Garden notes: Shift

If you stand at the kitchen window, the vegetable garden is a swathe of green where only weeks before it was bare earth. Spikes and frills, hearts and floppy pea stems – all can be seen from a distance. And in that green are blooms: pink where mangetout will grow, white at the top of the bolting rocket. Yellow, to herald new courgettes.

So many things have happened in the days and weeks and months between midwinter and today. The earth shifts in relation to the sun and the hours of daylight are drawn out, minute by minute, hour by slow hour. Sensing this, woodland plants send their shoots towards the sun before the trees get in the way. Snowdrops and hellebores lend their languid beauty to the still-cold earth. Beneath the surface roots stop hoarding their resources and spend them in a frenzy of resurgence, regrowth, rebirth. We sniff at the cold air like foxes, trying to smell the coming spring.

The earth is full of time bombs, laid in readiness for just the right degree. They crack open, and out snake roots and shoots, staking out their claims. Beneath the surface billions of life forms do their work of feeding and holding water, releasing nutrients and creating air-filled pathways. We work hard to keep it at its best, and yet, in a forgotten corner of the garden, just beyond the tree house, nature does it better. Soon the nettles can be picked, soon the yellow manes of dandelions will burst into hundreds of parachuting seeds to start again, next year.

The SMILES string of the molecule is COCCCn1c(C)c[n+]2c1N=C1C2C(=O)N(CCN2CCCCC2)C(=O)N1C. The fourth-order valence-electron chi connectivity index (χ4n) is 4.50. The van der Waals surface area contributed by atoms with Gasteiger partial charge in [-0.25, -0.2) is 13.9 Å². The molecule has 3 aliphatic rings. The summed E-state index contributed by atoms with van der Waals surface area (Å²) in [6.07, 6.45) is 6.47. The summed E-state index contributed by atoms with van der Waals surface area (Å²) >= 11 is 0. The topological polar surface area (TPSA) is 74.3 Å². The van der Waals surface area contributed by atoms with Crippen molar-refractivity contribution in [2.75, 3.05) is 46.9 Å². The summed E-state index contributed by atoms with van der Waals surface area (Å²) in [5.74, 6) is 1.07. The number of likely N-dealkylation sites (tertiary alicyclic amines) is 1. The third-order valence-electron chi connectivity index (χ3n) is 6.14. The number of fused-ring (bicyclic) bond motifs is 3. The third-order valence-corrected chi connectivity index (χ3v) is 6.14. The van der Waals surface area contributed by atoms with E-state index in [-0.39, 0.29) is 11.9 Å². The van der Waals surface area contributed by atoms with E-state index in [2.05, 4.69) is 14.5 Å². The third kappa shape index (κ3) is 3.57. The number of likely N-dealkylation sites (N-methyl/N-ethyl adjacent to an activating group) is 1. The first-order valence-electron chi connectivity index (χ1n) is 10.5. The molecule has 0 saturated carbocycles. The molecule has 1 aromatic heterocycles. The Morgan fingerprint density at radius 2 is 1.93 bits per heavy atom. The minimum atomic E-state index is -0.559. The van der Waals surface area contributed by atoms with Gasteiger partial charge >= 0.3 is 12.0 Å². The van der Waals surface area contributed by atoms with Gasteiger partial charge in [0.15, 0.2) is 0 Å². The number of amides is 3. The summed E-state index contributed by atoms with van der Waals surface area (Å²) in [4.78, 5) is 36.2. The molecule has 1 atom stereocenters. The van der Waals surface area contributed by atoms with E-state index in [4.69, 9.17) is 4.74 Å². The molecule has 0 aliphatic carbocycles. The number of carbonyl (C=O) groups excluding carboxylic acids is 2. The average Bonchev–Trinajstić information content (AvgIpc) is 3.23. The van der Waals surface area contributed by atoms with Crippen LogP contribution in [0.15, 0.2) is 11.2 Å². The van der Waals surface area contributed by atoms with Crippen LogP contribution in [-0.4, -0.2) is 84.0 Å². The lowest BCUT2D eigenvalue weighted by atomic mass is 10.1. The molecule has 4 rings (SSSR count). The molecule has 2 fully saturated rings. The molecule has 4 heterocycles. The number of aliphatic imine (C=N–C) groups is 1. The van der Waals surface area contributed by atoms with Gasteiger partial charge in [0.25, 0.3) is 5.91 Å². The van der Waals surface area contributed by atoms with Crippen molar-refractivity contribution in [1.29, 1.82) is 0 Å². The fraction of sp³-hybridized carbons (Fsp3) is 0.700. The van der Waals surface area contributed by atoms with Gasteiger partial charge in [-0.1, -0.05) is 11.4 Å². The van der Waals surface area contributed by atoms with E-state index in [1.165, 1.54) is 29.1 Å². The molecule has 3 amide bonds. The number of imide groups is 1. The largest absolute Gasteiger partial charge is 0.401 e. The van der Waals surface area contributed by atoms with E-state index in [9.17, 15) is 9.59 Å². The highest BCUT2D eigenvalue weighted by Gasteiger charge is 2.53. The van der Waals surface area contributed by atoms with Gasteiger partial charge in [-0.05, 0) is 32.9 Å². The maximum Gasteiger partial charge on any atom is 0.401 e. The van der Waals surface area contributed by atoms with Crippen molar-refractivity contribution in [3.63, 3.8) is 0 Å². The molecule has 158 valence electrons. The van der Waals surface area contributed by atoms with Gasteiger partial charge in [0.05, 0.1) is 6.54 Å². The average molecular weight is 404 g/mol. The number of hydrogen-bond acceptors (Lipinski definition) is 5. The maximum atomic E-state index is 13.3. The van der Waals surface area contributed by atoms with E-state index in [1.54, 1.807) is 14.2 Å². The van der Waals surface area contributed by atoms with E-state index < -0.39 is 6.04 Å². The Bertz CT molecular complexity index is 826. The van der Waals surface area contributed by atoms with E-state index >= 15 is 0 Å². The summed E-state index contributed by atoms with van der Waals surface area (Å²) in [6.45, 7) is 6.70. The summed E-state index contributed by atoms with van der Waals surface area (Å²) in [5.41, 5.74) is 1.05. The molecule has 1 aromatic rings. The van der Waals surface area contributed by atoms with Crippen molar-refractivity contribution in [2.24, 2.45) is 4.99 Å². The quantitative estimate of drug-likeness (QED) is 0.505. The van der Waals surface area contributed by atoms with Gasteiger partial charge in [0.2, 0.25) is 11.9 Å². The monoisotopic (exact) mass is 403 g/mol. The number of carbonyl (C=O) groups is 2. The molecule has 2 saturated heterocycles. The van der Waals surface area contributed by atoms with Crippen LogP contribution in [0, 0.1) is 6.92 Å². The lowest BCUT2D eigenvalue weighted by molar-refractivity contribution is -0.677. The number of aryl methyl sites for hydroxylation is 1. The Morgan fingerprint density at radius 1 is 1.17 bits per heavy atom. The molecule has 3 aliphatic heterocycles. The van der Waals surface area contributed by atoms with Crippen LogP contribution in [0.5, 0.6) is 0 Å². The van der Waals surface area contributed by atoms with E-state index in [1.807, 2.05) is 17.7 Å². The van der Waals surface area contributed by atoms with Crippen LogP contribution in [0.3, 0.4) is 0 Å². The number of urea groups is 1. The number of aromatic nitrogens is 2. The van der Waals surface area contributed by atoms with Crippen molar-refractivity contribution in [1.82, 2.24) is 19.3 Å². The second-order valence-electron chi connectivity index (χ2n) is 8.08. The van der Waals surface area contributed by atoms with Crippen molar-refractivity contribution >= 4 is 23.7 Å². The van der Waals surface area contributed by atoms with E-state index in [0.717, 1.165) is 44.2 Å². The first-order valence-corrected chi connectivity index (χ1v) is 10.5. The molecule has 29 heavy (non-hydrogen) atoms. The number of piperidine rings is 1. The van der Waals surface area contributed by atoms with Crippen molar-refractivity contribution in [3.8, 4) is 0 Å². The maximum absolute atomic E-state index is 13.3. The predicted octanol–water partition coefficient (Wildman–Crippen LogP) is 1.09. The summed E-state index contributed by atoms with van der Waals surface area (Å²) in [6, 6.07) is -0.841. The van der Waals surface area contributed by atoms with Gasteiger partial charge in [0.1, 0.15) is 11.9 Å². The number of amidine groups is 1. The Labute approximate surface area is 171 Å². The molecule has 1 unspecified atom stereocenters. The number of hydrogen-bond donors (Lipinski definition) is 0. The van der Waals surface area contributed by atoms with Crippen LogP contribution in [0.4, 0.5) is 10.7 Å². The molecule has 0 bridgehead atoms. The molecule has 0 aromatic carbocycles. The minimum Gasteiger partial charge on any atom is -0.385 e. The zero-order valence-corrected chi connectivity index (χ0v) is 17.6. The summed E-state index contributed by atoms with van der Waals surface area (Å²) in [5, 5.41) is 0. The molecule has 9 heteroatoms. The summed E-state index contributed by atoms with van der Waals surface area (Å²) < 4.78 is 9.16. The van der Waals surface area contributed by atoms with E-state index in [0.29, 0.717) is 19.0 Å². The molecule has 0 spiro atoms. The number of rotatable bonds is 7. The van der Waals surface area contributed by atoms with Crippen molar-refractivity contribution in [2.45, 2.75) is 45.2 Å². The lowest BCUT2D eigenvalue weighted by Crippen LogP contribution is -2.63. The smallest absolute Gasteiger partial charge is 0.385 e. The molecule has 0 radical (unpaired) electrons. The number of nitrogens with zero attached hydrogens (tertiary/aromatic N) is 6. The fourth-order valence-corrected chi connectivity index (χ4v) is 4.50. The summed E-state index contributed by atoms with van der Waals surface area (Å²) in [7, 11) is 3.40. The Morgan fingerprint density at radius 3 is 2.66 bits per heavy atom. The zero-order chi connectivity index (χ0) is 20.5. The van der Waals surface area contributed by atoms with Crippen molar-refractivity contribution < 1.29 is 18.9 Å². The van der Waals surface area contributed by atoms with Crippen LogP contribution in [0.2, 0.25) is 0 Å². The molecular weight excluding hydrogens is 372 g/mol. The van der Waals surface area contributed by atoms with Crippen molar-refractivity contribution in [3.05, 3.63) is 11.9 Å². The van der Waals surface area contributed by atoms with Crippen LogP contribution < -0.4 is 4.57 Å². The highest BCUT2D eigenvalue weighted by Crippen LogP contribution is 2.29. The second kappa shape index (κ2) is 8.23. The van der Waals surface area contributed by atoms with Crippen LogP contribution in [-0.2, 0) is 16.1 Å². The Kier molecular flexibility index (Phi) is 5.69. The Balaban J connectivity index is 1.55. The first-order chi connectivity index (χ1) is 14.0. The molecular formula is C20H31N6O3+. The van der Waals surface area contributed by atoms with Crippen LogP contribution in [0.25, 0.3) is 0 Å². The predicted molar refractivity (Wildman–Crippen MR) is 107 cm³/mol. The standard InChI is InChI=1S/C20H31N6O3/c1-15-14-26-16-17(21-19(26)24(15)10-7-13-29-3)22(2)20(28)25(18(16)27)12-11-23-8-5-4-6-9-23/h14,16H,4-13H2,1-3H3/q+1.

Come May the days are long and warm. The vegetables are sturdy, though still small. The sun is on our side. Fat insects fill the air; the hens peck lazily at such abundance. The soil is warm, the roots are strong, the leaves soak up the sunshine. And then, at last, come June, the longest day is greeted by a flush of yellow blooms.

Six months, it’s been. Six months of lengthening, warming, reaching. And now, a shift. This evening will be shorter than the last, tomorrow’s dawn a little later. Summer hasn’t gone, but those in the know – the plants, the bees, the birds – are making the most of the heat stored in the earth beneath our feet. The garden hurtles on, surging towards its harvest. There are destinies to fulfil in the shape of peas, tomatoes, cabbages. It takes more than a simple order to turn this ship. Whispers of the shift will filter from the tree tops to the nematodes who go about their business in the dark, and one day, a season on from now, it will be time for rest. The longest day has passed, the waning has begun. The balance has begun to shift.

The other side of rain

Wet washing hung over the banisters. Macintosh-clad children cycling through the puddles, splashing their bare legs with gritty water. Knitting indoors and not out. Trays of second sowings languishing on windowsills. Toes which are too cold and then, once slippered, too hot. Rainy days in June, when we had hoped for sun.